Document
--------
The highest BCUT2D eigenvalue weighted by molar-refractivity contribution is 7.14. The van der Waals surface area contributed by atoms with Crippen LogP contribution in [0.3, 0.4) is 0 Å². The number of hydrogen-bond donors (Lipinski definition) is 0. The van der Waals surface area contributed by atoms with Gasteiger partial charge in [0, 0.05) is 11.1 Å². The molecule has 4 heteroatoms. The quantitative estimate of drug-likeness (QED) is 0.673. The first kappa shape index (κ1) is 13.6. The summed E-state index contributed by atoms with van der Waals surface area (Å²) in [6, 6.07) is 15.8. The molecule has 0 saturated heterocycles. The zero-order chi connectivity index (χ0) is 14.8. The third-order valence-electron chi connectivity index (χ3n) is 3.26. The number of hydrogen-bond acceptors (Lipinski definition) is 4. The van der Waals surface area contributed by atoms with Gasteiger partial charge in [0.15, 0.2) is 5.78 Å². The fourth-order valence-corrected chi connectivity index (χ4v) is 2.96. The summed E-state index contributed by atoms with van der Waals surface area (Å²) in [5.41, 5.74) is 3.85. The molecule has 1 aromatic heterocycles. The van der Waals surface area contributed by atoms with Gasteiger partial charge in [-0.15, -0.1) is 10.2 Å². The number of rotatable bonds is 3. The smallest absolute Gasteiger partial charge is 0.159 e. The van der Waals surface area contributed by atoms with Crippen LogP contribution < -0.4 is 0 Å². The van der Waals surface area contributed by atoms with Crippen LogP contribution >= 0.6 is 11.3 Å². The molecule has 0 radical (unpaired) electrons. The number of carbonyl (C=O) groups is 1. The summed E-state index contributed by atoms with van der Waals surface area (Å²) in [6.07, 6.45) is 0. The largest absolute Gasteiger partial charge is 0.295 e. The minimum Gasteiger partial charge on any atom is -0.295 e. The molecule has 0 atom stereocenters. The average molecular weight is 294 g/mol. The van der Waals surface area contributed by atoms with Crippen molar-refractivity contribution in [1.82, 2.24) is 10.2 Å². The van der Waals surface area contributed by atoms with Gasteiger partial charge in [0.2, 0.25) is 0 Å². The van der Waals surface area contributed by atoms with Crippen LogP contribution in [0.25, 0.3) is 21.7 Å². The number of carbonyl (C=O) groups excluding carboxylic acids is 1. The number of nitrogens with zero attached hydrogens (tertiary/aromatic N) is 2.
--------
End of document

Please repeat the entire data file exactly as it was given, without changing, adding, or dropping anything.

The highest BCUT2D eigenvalue weighted by molar-refractivity contribution is 7.14. The van der Waals surface area contributed by atoms with Crippen LogP contribution in [0.3, 0.4) is 0 Å². The number of hydrogen-bond donors (Lipinski definition) is 0. The van der Waals surface area contributed by atoms with Gasteiger partial charge in [0, 0.05) is 11.1 Å². The molecule has 4 heteroatoms. The quantitative estimate of drug-likeness (QED) is 0.673. The first kappa shape index (κ1) is 13.6. The summed E-state index contributed by atoms with van der Waals surface area (Å²) in [6, 6.07) is 15.8. The molecule has 0 saturated heterocycles. The zero-order chi connectivity index (χ0) is 14.8. The third-order valence-electron chi connectivity index (χ3n) is 3.26. The number of hydrogen-bond acceptors (Lipinski definition) is 4. The van der Waals surface area contributed by atoms with Gasteiger partial charge in [0.15, 0.2) is 5.78 Å². The fourth-order valence-corrected chi connectivity index (χ4v) is 2.96. The summed E-state index contributed by atoms with van der Waals surface area (Å²) in [5.41, 5.74) is 3.85. The molecule has 1 aromatic heterocycles. The van der Waals surface area contributed by atoms with Gasteiger partial charge in [-0.15, -0.1) is 10.2 Å². The number of rotatable bonds is 3. The smallest absolute Gasteiger partial charge is 0.159 e. The van der Waals surface area contributed by atoms with Crippen LogP contribution < -0.4 is 0 Å². The van der Waals surface area contributed by atoms with Crippen LogP contribution >= 0.6 is 11.3 Å². The molecule has 0 radical (unpaired) electrons. The number of carbonyl (C=O) groups is 1. The summed E-state index contributed by atoms with van der Waals surface area (Å²) in [6.07, 6.45) is 0. The largest absolute Gasteiger partial charge is 0.295 e. The minimum Gasteiger partial charge on any atom is -0.295 e. The molecule has 0 atom stereocenters. The average molecular weight is 294 g/mol. The van der Waals surface area contributed by atoms with Crippen molar-refractivity contribution in [1.82, 2.24) is 10.2 Å². The van der Waals surface area contributed by atoms with Gasteiger partial charge in [0.2, 0.25) is 0 Å². The van der Waals surface area contributed by atoms with Crippen LogP contribution in [0.25, 0.3) is 21.7 Å². The number of carbonyl (C=O) groups excluding carboxylic acids is 1. The number of nitrogens with zero attached hydrogens (tertiary/aromatic N) is 2.